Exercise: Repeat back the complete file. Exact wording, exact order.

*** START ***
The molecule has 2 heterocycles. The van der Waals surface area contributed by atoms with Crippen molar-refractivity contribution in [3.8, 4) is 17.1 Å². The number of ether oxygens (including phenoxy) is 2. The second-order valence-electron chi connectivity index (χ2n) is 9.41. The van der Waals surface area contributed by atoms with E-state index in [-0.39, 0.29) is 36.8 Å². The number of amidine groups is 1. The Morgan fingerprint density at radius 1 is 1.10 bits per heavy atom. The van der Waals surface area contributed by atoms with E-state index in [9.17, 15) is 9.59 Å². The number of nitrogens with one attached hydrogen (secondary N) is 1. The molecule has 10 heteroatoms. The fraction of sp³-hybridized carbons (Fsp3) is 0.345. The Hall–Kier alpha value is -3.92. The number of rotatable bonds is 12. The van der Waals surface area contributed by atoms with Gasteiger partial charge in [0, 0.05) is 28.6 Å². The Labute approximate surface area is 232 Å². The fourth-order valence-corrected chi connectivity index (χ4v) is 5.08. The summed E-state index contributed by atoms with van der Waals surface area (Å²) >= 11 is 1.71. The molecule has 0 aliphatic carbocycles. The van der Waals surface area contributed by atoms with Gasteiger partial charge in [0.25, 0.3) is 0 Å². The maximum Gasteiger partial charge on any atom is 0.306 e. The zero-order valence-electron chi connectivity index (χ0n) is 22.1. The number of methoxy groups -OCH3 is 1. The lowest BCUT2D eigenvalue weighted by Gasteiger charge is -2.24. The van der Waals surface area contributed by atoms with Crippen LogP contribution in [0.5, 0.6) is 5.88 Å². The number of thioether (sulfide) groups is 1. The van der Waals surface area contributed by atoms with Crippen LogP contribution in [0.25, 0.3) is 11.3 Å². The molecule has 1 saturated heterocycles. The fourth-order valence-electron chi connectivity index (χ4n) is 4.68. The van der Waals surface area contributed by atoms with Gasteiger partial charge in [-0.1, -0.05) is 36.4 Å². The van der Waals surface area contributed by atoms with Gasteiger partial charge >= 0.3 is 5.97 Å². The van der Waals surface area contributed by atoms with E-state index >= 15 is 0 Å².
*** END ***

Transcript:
The molecule has 2 heterocycles. The van der Waals surface area contributed by atoms with Crippen molar-refractivity contribution in [3.8, 4) is 17.1 Å². The number of ether oxygens (including phenoxy) is 2. The second-order valence-electron chi connectivity index (χ2n) is 9.41. The van der Waals surface area contributed by atoms with E-state index in [-0.39, 0.29) is 36.8 Å². The number of amidine groups is 1. The Morgan fingerprint density at radius 1 is 1.10 bits per heavy atom. The van der Waals surface area contributed by atoms with E-state index in [9.17, 15) is 9.59 Å². The number of nitrogens with one attached hydrogen (secondary N) is 1. The molecule has 10 heteroatoms. The fraction of sp³-hybridized carbons (Fsp3) is 0.345. The Hall–Kier alpha value is -3.92. The number of rotatable bonds is 12. The van der Waals surface area contributed by atoms with Gasteiger partial charge in [0, 0.05) is 28.6 Å². The Labute approximate surface area is 232 Å². The fourth-order valence-corrected chi connectivity index (χ4v) is 5.08. The summed E-state index contributed by atoms with van der Waals surface area (Å²) >= 11 is 1.71. The molecule has 0 aliphatic carbocycles. The van der Waals surface area contributed by atoms with Gasteiger partial charge in [0.25, 0.3) is 0 Å². The maximum Gasteiger partial charge on any atom is 0.306 e. The zero-order valence-electron chi connectivity index (χ0n) is 22.1. The number of methoxy groups -OCH3 is 1. The lowest BCUT2D eigenvalue weighted by Gasteiger charge is -2.24. The van der Waals surface area contributed by atoms with Crippen LogP contribution in [0.5, 0.6) is 5.88 Å². The number of thioether (sulfide) groups is 1. The van der Waals surface area contributed by atoms with Crippen LogP contribution in [0.25, 0.3) is 11.3 Å². The molecule has 1 saturated heterocycles. The fourth-order valence-electron chi connectivity index (χ4n) is 4.68. The van der Waals surface area contributed by atoms with Gasteiger partial charge in [-0.1, -0.05) is 36.4 Å². The van der Waals surface area contributed by atoms with Gasteiger partial charge >= 0.3 is 5.97 Å². The van der Waals surface area contributed by atoms with E-state index >= 15 is 0 Å².